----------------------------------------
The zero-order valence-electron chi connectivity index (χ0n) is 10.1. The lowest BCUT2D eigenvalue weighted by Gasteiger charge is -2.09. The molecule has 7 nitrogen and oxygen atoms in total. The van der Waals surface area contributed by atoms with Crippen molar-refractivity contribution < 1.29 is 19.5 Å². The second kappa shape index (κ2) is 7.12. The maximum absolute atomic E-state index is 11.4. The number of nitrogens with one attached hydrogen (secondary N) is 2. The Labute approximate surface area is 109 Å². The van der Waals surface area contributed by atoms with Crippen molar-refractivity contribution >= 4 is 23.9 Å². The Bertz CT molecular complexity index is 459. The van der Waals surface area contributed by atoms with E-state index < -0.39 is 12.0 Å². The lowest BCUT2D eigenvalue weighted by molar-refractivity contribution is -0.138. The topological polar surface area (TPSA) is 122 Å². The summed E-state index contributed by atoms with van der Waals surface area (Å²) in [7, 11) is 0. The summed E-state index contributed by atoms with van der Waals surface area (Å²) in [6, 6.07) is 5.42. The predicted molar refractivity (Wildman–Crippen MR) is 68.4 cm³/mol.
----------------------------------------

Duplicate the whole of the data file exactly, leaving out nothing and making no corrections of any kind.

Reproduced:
The zero-order valence-electron chi connectivity index (χ0n) is 10.1. The lowest BCUT2D eigenvalue weighted by Gasteiger charge is -2.09. The molecule has 7 nitrogen and oxygen atoms in total. The van der Waals surface area contributed by atoms with Crippen molar-refractivity contribution < 1.29 is 19.5 Å². The second kappa shape index (κ2) is 7.12. The maximum absolute atomic E-state index is 11.4. The number of nitrogens with one attached hydrogen (secondary N) is 2. The Labute approximate surface area is 109 Å². The van der Waals surface area contributed by atoms with Crippen molar-refractivity contribution >= 4 is 23.9 Å². The Bertz CT molecular complexity index is 459. The van der Waals surface area contributed by atoms with E-state index < -0.39 is 12.0 Å². The lowest BCUT2D eigenvalue weighted by molar-refractivity contribution is -0.138. The topological polar surface area (TPSA) is 122 Å². The summed E-state index contributed by atoms with van der Waals surface area (Å²) in [7, 11) is 0. The summed E-state index contributed by atoms with van der Waals surface area (Å²) in [6, 6.07) is 5.42. The predicted molar refractivity (Wildman–Crippen MR) is 68.4 cm³/mol.